The Tokyo 2020 Torch has begun its journey from Ancient Olympia to the Japanese capital after the traditional lighting ceremony in the place where the Olympic Games of antiquity were held.
After a week in which the coronavirus has been the main topic of conversation, the ceremony here provided a welcome and moving spectacle, even though only a select group of invited guests were permitted to watch the proceedings.
The outgoing President of Greece, Prokopis Pavlopoulos, watched the event in one of his last official engagements before standing down and was accompanied by International Olympic Committee (IOC) President Thomas Bach.
They were joined by Bach's new IOC colleague Yasuhiro Yamashita, the legendary judoka who is also President of the Japanese Olympic Committee.
The first runner was Rio 2016 pistol shooting gold medallist Anna Korakaki, who became the first woman to carry an Olympic Torch within the stadium.
After the traditional visit to the Coubertin monument to pay tribute to the renovator of the Modern Games, she passed the flame to another woman, Athens 2004 marathon champion Mizuki Noguchi, who became the first Japanese participant in the Relay.
The flame was kindled in the ruins of the temple by the high priestess of the ceremony, played by Xanthi Georgiou, a classical performer from Greece.
She intoned a prayer to Apollo called "God of Son and the Idea of Light".
The words ask Apollo to "send us your rays and light the sacred Torch for the hospitable city of Tokyo".
Only 100 invited guests from the IOC, Tokyo 2020 and the Hellenic Olympic Committee (HOC) were present in all.
"We are especially grateful that you made today's ceremony possible even under the difficult circumstances," Bach told officials.
"This demonstrates once more our commitment to the success of the Tokyo 2020 Olympic Games.
"Nineteen weeks from the Opening Ceremony, we are strengthened in this commitment by many authorities and sports organisations around the world who are taking so many significant measures to contain the spread of the coronavirus.
"The Olympic Games Tokyo 2020 are delivered by an all-star, all-Japan team with outstanding support and cooperation from all levels of Government, with incredible efficiency, effectiveness and enthusiasm.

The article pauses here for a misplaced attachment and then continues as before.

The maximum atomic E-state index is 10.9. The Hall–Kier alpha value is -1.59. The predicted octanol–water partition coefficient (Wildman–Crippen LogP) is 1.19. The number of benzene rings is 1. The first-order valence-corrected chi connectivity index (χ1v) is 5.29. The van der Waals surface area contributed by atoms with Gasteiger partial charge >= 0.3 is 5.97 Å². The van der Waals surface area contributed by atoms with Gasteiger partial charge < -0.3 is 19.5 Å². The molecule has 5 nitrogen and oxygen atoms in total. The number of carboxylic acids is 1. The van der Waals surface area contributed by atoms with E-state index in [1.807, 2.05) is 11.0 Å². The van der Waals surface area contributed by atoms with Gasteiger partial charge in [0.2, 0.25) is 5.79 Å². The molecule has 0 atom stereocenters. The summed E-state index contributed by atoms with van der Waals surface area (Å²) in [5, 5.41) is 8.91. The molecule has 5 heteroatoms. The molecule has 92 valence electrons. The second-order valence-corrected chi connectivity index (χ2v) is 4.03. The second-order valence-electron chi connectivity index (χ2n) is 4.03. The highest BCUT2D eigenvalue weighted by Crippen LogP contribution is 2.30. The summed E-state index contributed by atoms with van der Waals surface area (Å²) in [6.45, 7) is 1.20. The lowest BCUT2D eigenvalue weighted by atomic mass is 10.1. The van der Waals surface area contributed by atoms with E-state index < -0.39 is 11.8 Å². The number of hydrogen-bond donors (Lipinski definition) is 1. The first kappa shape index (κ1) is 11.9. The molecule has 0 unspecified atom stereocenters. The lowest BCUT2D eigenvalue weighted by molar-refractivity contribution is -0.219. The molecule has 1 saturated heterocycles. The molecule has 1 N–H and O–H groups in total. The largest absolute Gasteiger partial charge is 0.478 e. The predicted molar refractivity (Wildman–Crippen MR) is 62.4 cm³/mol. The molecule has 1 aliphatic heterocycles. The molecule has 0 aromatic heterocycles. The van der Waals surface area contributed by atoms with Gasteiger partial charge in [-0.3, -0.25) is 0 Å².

"They are taking the famous Japanese reliability to the next level.
"The Olympic flame represents our hope for a better future."
The flame was taken in procession through the ancient precincts, with the route lined by a group of young men who evoked the heralds or messengers of ancient times.
The priestesses danced on the hillside in a performance entitled "Ancient Echoes", which was inspired by paintings and carved images on artifacts of the period.
Some 50 performers took part, led by choreographer Artemis Ignatiou.
The priestesses wore the traditional Greek gown known as a chiton, which were made by the renowned designer Eleni Kyriacou.
Special music, written for the occasion by Yannis Psimadas, included melodies on the Apollonian lyre, accompanied by flute and percussion.
In the centre of Olympia itself, large crowds gathered to watch the runners pass through.
The flame travelled to Ancient Ilida, the home region for Coroibus, the first known champion of the Ancient Games in 776 BC.
It then headed to Pyrgos, some 18 kilometres from Olympia, and was due to end the day in Kalamata.
The Relay will continue until next Thursday (March 19) when the flame will be formally handed over to the Tokyo 2020 delegation at a special ceremony in the Panathinaiko Stadium in Athens.
"Most regretfully, we had to downsize public turn-out to protect public health," said HOC President Spyros Capralos.
"However, the beautiful images broadcast from the historic location captured in their entirety the Olympic spirit.
"Let us hope that our prayers to Apollo to bring the sun and flame for Tokyo will also bring the strength to overcome the global challenges and turn them into passion and success for the Games."
Toshiako Endo, the Tokyo 2020 President's special envoy, added: "We are very grateful that all concerned people in Greece have taken all possible and appropriate measures for the lighting ceremony and following events.
"Currently the novel coronavirus outbreak continues to spread across the world every day.
"All nations will continue taking the best efforts together until the coronavirus is all over.
"We the Tokyo Organising Committee will achieve the success of the Olympic Games, well prepared in close cooperation with the IOC, the Government of Japan and the Tokyo Metropolitan Government."